moving quickly with the reading. When an author has carefully crafted a section, the reading all but
stops. The text becomes so rich in meaning and language becomes so complex that the reader is
forced to slow down and pay attention. These sections within a large work are going to have a lot of
annotations versus the bridging sections. Crafted passages can be and are often isolated as pieces
for close reading and analysis.
D. Annotating for nonfiction means reading and marking what I call “testable” information. For each of
your teachers/professors, depending on their focus, this will be different. This means that you need
to get good at reading your instructors. For some subjects (for example, history), dates, specific
names and places, and other more detailed information may be the focus and therefore “testable.”
For others (like English), categorical and thematic concepts might be the focus. Part of becoming a
strong student is learning to understand purpose, whether in reading, writing, speaking, or
--------------------------------------------------------------------------------------------------------------------What should you mark in your book?
- Questions: If you wonder why something happens or what the purpose of something is, write the question
in the margin.
- Interpretations: When reading a tricky passage, it is best to re-phrase the meaning in just a few words.
- Foreshadowing: If an event in the book helps you to predict what may happen later, make a note of it.
- Tone: The author’s attitude toward something. How a character feels.
- Mood: How a scene or description makes you (the reader) feel.
- Symbols: Does any object in the book have a figurative meaning? i.e.: the color red is symbolic of
festivities and good fortune, or life and energy.
- Literary Devices: You will learn many more literary device terms next year, but you can look for what you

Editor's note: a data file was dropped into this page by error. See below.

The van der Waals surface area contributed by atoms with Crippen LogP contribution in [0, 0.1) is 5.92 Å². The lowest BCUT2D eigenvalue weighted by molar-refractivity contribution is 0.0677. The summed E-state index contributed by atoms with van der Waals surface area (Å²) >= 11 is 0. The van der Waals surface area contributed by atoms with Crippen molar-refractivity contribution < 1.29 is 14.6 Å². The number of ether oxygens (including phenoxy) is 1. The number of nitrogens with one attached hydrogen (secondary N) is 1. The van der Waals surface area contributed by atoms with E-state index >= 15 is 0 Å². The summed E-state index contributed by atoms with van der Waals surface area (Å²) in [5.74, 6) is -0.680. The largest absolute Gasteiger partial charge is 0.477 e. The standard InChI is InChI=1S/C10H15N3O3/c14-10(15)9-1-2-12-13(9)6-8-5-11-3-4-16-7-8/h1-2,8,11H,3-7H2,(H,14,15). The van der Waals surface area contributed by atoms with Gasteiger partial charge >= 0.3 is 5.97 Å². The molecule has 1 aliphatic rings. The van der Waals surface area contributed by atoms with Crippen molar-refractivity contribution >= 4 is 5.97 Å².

already know i.e.: simile, metaphor, imagery, personification, repetition, parallelism, etc. And ALWAYS
consider what the purpose of this device is. Emphasis is NOT a great answer. Your annotations should
include why the author chose to write that statement THAT way.
- Basic Plot: At the top of each page, write 2-5 words summarizing what happens on that page. This will
allow you to easily scan your book to find quotations and/or specific parts of the book we are discussing or
writing about in class.
- Theme: A message, lesson or idea that is apparent in the book. Most works have several themes. For
example, loyalty, injustice, prejudice, courage, etc.
- Traits that make the characters stand out (physical, emotional, intellectual, etc.)
*Annotating a text properly takes a great amount of time. Be prepared to spend twice the time you would typically
spend reading each page. In the end, when studying for the Summer Reading Test, these annotations will save you
hours. Also, you will be tested on your ability to make good annotations on a selected passage, so your practice will
pay off.
Please fill out a detailed description of each of the following characters. Describe the character’s physical
appearance, personality, and motivations; note anything important that happens to the character, and what they
value. Also note their relationship to other characters.
Your summer reading test will consist of several questions regarding the characters. It is very important to know and
understand them. A portion of the test will ask you to identify which character is being described in each provided
quotation, and another section will ask you which character is speaking in the provided quotation. Look for and mark
quotations that seem to reveal something important about the character that is being described or is speaking.
Atticus Finch
Mr. Gilmer
Scout Finch
Tom Robinson
Jem Finch
Robert Ewell
Miss Maudie
Aunt Alexandra
Cecil Jacobs
Mr. Underwood
Arthur Boo Radley
Mr. Nathan Radley
Mrs. Dubose
Miss Caroline
Mayella Ewell
Mr. Heck Tate
Judge Taylor
Link Deas
Helen Robinson
Grace Merriweather
Burris Ewell
Reverend Sykes
Uncle Jack
Walter Cunningham
Miss Gates
Walter Cunningham, Jr.
Miss Rachel
Miss Stephanie Crawford
Dolphus Raymond
Mr. Avery
Themes are ideas or messages that are apparent in the book. They are universal truths. Most books have several